Literary Devices: Point of View

Literary devices is the term used for the techniques and structures writers employ to convey their message and story. When done well, the use of literary devices can alter, manipulate and challenge the way a reader perceives any work. Mastered literary devices influence how a story or essay can be interpreted and analysed, as well as how much the reader enjoys the work.

To find out more about other literary devices, click here.

Point of View:

Writer's Edit explores the literary device point of view… Image Credit: fin5bjh, 2010.
Writer’s Edit explores literary devices… Image Credit: fin5bjh, 2010.

The literary device Point of View (POV) is the way in which a story is narrated. The choice of POV isn’t one that should be taken lightly by any writer. This is one of the literary devices that holds a lot of power in terms of how your characters and story can be told and perceived. POV allows the writer to manipulate what the reader does and doesn’t know about the narrative. A writer chooses one or more of the following POV options: 1st, 3rd and 2nd person, to create their story. Some writers like to employ several points of view, switching between these throughout a (usually longer) work. Generally for novels, authors tend to opt for the 1st and 3rd narrative POVs, as it is often agreed that 2nd person narrative is a lot more difficult to sustain over an extended piece of writing. Read on for definitions and examples of the 1st and 3rd narration POV…

First Person Narrative:

Of the literary devices, the use of first person narrative is a popular one. First person is from a single perspective, a personal one – where the narrator uses words like “I” and “me” and “my”. The world the writer has created is seen through the eyes of a single character, who narrates the story. You can create an authentic voice for your character as first person allows you and the reader direct in-depth access to what your character is thinking and feeling. This allows your readers to be instantly more connected with your narrator, creating more empathy and emotional investment in your overall piece.

There are a few limitations that come with certain literary devices. In terms of first person narrative, the ‘cons’ involve being limited in what your narrator can and cannot relay to your reader. Everything is from a particular person’s line of sight and there are events/details etc. that they and therefore your reader, won’t know. You can only explore your narrator’s thoughts and feelings with depth, as he or she can only speculate as to what your other characters are going through. This is certainly something to be wary of when choosing first person for a narrative with a complex plot – you don’t have the ability to explain everything.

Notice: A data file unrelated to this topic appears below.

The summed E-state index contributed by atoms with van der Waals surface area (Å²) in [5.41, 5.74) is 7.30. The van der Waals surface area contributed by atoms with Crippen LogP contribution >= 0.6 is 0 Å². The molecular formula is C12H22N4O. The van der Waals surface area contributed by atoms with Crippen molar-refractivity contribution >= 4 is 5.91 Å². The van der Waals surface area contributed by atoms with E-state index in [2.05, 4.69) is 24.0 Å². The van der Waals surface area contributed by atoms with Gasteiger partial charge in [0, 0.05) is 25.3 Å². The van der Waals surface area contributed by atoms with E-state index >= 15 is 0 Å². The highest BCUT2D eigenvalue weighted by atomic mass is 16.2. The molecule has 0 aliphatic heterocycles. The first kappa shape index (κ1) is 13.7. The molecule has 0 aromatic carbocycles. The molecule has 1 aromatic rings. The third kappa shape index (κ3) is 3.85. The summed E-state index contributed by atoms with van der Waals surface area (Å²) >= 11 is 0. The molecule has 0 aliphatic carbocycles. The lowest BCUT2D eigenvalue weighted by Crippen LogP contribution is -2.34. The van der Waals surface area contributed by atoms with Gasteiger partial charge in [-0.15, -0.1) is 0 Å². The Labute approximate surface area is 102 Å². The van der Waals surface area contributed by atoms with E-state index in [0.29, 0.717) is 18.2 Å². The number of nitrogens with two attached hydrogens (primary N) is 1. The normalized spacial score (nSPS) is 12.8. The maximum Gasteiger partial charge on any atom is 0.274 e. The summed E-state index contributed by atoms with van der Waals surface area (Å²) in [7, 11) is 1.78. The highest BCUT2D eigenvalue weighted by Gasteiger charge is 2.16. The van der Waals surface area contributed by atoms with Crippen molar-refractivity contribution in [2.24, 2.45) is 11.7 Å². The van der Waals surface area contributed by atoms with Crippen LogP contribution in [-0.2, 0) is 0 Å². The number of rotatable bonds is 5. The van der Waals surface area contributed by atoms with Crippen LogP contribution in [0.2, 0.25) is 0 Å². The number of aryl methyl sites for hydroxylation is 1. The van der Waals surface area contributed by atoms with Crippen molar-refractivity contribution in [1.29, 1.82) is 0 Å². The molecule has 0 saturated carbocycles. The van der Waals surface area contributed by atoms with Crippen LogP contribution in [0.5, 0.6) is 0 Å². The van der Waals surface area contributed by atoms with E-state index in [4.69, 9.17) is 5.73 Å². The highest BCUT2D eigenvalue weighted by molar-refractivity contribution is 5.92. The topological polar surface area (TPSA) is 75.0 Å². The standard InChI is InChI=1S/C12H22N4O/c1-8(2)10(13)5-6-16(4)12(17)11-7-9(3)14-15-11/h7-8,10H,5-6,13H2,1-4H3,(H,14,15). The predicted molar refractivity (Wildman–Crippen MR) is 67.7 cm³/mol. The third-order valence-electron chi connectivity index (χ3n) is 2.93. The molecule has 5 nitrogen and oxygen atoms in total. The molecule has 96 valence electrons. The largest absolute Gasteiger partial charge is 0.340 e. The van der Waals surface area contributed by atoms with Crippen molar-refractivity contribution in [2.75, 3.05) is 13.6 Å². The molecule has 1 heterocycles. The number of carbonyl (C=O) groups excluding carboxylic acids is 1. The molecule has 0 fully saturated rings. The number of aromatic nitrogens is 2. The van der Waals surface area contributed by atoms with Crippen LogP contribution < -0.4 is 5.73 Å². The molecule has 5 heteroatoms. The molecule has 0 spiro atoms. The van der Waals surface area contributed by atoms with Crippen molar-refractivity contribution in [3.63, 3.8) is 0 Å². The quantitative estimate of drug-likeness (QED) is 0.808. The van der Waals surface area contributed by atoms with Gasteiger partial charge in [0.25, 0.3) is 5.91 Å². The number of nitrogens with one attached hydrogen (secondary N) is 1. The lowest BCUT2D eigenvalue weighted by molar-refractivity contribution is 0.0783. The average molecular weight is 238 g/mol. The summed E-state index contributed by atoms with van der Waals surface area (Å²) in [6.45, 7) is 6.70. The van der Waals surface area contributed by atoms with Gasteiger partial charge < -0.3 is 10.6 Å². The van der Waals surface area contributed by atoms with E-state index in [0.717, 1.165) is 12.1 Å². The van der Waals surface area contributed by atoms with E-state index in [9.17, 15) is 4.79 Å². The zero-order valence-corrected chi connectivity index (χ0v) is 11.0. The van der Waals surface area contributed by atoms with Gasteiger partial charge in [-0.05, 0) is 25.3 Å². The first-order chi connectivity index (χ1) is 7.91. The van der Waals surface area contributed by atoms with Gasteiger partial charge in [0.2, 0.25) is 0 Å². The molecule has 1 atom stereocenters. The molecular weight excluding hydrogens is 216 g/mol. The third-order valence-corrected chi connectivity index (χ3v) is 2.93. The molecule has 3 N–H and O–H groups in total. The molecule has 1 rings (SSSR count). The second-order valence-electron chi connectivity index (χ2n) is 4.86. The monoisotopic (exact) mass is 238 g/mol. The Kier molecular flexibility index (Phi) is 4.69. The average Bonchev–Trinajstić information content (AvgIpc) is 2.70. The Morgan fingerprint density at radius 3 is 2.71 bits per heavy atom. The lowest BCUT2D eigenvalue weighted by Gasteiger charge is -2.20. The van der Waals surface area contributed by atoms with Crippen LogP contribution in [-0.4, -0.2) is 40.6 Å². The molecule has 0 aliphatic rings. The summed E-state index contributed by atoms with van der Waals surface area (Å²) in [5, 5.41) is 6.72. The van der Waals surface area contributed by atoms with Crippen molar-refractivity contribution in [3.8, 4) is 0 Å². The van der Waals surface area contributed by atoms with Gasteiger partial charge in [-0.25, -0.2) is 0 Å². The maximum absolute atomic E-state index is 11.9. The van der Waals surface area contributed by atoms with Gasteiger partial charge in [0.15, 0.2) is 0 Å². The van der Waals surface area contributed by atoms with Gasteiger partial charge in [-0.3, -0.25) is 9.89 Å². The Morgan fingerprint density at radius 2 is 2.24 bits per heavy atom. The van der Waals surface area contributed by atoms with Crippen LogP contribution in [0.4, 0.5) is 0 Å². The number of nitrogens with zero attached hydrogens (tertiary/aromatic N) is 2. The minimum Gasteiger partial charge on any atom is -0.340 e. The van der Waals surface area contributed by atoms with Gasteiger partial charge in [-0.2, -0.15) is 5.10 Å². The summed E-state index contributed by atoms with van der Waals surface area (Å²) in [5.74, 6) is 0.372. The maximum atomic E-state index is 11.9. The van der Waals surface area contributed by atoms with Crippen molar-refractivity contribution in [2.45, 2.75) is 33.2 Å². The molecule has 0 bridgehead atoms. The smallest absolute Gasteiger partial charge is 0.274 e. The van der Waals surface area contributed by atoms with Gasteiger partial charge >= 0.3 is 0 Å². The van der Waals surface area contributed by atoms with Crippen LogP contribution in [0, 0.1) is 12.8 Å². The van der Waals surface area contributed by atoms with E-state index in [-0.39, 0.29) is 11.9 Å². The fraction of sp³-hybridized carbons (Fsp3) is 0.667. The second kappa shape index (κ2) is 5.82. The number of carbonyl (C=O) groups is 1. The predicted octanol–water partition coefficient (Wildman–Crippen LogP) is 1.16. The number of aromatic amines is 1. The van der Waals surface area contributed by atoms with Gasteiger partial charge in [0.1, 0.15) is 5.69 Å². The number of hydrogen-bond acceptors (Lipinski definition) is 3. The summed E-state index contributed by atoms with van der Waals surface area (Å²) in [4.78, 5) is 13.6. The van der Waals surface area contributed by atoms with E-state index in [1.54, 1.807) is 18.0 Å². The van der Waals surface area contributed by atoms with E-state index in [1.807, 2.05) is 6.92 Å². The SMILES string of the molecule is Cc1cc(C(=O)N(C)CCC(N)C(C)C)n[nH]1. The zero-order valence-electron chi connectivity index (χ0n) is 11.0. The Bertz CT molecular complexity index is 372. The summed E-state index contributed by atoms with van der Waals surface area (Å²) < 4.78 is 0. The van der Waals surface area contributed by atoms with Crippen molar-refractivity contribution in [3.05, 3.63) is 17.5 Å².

Example: Catcher in the Rye by J.D. Salinger is a fantastic example of first person narrative. Troubled teenager, Holden Caufield narrates the novel: [quote]I’m the most terrific liar you ever saw in your life. It’s awful. If I’m on my way to the store to buy a magazine, even, and somebody asks me where I’m going, I’m liable to say I’m going to the opera. It’s terrible.”[/quote]

The Great Gatsby is another perfect example: “Civilization’s going to pieces. I’ve gotten to be a terrible pessimist about things… The idea is if we don’t look out the white race will be–will be utterly submerged… It’s up to us, who are the dominant race, to watch out or these other races will have control of things.”

Third Person Narrative:

The use of third person narrative in terms of literary devices used by authors is also a popular point of view. Third person narrative is a narrator who tells the story from outside the narrative itself, they are not a character in the story nor do they ever refer to themselves. Third person narration uses phrases such as “he said” and “she said” for example. This particular literary device gives the author the option of an omniscient narrator (an all-knowing narrator) – someone who knows every character, every event and every detail and what they mean. Generally, writers have more freedom when it comes to third person narration – they aren’t limited to seeing their narrative through the eyes of only one person.

However, what a writer gains in narrative freedom with third person, they lose in intimacy. This POV doesn’t give characters a direct voice to the reader. The narrator is not speaking subjectively to the reader, and sometimes this makes it harder for readers to empathise and connect with characters.

Example: Falling Man by Don DeLillo:

He was seeing something elaborately different from what he encountered step by step in the ordinary run of hours. He had to learn how to see it correctly, find a crack in the world where it might fit.”

The Interestings by Meg Wolitzer: “he’s infuriated that his e-reader allows him to only know the percentage of a book he’s read, not the number of pages. This, he thinks, is 92 percent stupid.”

Choosing a Point of View:

Writers don’t necessarily have to chose just one point of view. There are many novelists who write parallel narratives with different perspectives, changing the point of view constantly. The most important thing, is to experiment with all points of view before committing to one long-term.

Writer's Edit

Writer’s Edit is a young online literary magazine created especially for writers and lovers of books. Founded in July 2013, the magazine is home to writing and book-related news, as well as advice and inspiration for emerging authors. Writer's Edit also publishes the anthology Kindling. To find out more, click here.

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